What if he got an assignment now? Answering this, he says, "Duty is duty and we all should fulfill it. But if given a chance, I wouldn't do it. " But why not? "Ab toh hamare pair kabra mein latke hain, ham kya dusron ko latkayenge, (Now, I am on the verge of death myself, how can I hang others?) " he replies.

Some reports have stated that Alhamdulillah was contacted to execute Ajmal Kasab. But he denies it. "I have been to other states to execute convicts, but he was someone else, " he states. On the debate over doing away with death sentence, Alhamdulillah comes down on the side of its necessity. "This is essential to give a strong message. And there are many more Ajmal Kasabs who need to be told that you should not dare to disturb us, " he reasons.

He adds that death by hanging is the best way to administer capital punishment. "In some western countries the convict is made to sit on an electric execution chair. But in that case, his body is charred which shocks the dear ones. Some other countries behead a convict. This too is a very painful sight for relatives, " states Alhamdulillah. "In hanging, the relatives are saved from the additional pain of a mutilated body. A mutilated body may even incite emotions of revenge which may pose a threat to the law and order situation, in case the convict is a big shot. "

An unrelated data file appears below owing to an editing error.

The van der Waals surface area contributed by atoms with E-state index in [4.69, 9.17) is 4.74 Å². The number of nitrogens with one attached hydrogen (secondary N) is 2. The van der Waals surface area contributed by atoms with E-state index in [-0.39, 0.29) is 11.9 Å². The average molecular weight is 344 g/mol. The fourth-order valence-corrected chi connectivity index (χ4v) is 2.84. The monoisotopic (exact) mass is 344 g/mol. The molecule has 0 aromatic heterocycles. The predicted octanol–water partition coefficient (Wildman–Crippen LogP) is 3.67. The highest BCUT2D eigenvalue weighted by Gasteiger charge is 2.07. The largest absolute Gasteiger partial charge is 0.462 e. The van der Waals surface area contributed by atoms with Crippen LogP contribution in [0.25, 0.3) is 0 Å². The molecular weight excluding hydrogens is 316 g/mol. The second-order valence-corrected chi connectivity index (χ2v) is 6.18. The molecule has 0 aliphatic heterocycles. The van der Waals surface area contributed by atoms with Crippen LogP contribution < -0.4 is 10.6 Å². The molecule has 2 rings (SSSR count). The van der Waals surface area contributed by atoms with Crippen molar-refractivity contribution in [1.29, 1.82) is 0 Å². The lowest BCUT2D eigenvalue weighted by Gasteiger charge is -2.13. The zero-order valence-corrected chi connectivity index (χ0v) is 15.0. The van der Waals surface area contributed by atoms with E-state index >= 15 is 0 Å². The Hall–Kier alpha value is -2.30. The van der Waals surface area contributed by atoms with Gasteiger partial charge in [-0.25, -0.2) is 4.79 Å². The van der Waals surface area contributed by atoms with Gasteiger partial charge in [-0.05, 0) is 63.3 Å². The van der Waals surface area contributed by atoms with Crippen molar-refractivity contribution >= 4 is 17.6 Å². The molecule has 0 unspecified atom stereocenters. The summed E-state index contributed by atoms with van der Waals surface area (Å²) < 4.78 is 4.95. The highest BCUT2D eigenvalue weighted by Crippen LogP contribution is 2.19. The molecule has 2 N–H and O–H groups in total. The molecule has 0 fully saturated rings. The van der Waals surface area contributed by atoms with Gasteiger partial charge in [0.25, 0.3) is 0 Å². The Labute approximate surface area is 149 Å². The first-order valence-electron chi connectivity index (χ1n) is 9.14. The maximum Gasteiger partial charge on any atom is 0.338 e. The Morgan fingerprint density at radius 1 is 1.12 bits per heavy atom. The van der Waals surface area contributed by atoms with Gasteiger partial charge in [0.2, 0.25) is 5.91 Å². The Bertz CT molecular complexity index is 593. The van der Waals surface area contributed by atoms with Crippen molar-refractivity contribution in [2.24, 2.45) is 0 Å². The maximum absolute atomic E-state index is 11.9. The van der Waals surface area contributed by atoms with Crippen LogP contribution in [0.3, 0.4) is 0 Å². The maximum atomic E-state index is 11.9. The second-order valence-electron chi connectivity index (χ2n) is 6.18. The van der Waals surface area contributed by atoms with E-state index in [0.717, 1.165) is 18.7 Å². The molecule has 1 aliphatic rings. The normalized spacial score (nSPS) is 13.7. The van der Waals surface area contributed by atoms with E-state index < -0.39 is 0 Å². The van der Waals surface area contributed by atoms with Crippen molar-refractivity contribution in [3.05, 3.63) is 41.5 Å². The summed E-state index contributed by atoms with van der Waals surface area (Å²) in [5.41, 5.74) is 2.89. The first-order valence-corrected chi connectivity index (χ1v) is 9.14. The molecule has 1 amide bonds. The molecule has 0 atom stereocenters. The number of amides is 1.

Other Times Group news sites
The Times of India | The Economic Times
इकनॉमिक टाइम्स | ઈકોનોમિક ટાઈમ્સ
Mumbai Mirror | Times Now
Indiatimes | नवभारत टाइम्स
महाराष्ट्र टाइम्स
Living and entertainment
Timescity | iDiva | Bollywood | Zoom
| Technoholik | MensXP.com


itimes | Dating & Chat | Email
Hot on the Web
Book print ads | Online shopping | Business solutions | Book domains | Web hosting
Business email | Free SMS | Free email | Website design | CRM | Tenders | Remit
Cheap air tickets | Matrimonial | Ringtones | Astrology | Jobs | Property | Buy car
Online Deals
About us | Advertise with us | Terms of Use and Grievance Redressal Policy | Privacy policy | Feedback
Copyright© 2010 Bennett, Coleman & Co. Ltd. All rights reserved. For reprint rights: Times Syndication Service